- The timing is opportunistic. Due to the impact of COVID-19, a significant increase in the NPL supply is expected this year, especially in Europe. The distressed debt purchasers are getting ready to jump on the new opportunities as soon as consumers are deprived of the government support programs and banks are forced to sell the NPL portfolios. ARW has commented on this opportunity both for their debt purchase business and payment servicing business as well (see the quote below). The servicing business (AMS) has already started to experience the positive impact of this situation with the record-breaking 16 third-party contracts signed in Q3’20 (more details on this are provided in the section below).
As we exit the crisis, European banks will be under significant pressure to provision for non-performing loans. With €1.1 billion of discretionary undeployed fund management capital, we are extremely well placed to be a leading investor in this huge market with increasingly attractive returns. […] Given the anticipated increase in non-performing assets due to the COVID-19 economic impact, we expect to see an increased demand for our servicing capabilities. […] IRRs have already increased to highest level since aftermath of GFC.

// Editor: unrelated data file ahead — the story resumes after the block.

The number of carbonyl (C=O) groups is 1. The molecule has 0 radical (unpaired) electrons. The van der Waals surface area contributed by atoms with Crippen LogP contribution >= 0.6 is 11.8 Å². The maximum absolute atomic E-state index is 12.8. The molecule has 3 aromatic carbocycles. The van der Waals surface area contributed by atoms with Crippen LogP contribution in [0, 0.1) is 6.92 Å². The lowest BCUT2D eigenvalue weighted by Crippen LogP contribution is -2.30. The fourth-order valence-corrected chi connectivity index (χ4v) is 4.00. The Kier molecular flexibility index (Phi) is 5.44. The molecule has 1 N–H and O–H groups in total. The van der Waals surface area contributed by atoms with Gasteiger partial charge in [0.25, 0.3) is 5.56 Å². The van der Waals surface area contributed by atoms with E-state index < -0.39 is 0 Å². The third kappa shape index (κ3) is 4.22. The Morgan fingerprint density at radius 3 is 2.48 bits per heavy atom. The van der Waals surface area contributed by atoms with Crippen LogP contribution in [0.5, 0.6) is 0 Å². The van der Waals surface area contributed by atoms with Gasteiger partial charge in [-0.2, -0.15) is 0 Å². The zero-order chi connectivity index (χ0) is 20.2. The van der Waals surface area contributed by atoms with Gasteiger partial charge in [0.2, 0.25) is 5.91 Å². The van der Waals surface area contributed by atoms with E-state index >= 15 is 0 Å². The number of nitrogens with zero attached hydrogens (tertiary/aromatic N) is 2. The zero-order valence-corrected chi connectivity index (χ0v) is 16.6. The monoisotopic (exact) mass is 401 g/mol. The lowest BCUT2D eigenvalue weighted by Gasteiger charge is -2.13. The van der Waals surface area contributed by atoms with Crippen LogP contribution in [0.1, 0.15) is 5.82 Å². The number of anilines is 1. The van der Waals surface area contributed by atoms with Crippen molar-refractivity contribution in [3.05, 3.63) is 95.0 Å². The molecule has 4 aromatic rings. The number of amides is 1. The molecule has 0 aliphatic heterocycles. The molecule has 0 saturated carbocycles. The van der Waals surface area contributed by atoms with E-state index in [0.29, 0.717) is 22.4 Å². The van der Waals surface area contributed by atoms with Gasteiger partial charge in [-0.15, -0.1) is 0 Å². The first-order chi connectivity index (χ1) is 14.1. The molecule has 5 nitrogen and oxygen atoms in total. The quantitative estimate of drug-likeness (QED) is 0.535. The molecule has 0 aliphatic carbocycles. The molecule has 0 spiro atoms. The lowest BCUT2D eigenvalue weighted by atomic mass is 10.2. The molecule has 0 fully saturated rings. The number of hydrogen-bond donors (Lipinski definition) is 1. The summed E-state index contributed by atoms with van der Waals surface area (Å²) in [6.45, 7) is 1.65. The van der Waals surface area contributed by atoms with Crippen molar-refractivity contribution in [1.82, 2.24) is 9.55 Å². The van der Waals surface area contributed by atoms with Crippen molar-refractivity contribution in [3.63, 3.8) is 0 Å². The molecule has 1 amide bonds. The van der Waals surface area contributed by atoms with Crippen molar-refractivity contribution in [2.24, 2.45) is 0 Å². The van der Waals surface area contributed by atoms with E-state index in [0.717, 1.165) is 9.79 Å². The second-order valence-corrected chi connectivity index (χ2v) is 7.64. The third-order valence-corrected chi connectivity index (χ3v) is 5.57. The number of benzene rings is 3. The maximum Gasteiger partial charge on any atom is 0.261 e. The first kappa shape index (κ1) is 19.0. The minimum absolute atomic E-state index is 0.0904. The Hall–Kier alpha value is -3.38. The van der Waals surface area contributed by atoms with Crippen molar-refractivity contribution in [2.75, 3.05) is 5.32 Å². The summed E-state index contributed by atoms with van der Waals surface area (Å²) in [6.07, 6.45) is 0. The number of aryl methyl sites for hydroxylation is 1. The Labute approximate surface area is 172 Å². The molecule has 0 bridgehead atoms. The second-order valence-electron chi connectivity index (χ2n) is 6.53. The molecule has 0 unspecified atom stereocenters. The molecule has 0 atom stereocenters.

- Moreover, ARW has recently pivoted its business model adding an asset management segment. The company has been very successful with the capital raises so far. In H1 FUM (funds under management) stood at £2.6bn, while at the end of Q3 FUM reached £4.3bn. This compares to management target of £2bn for the end of 2020 set at the beginning of the year and vs £1bn of the company’s own debt portfolio size. This clearly marks a positive investor sentiment towards the industry. Moreover, the new capital-light business model will allow the company to slowly reduce leverage from Debt/EBITDA of 4x in Q3’20 to 3.0-3.5x by 2023 and at the same time scale margins and improve profitability. The company now expects to generate 25%+ through-the-cycle ROE during the next 4 years vs 16%-18% over the last few years.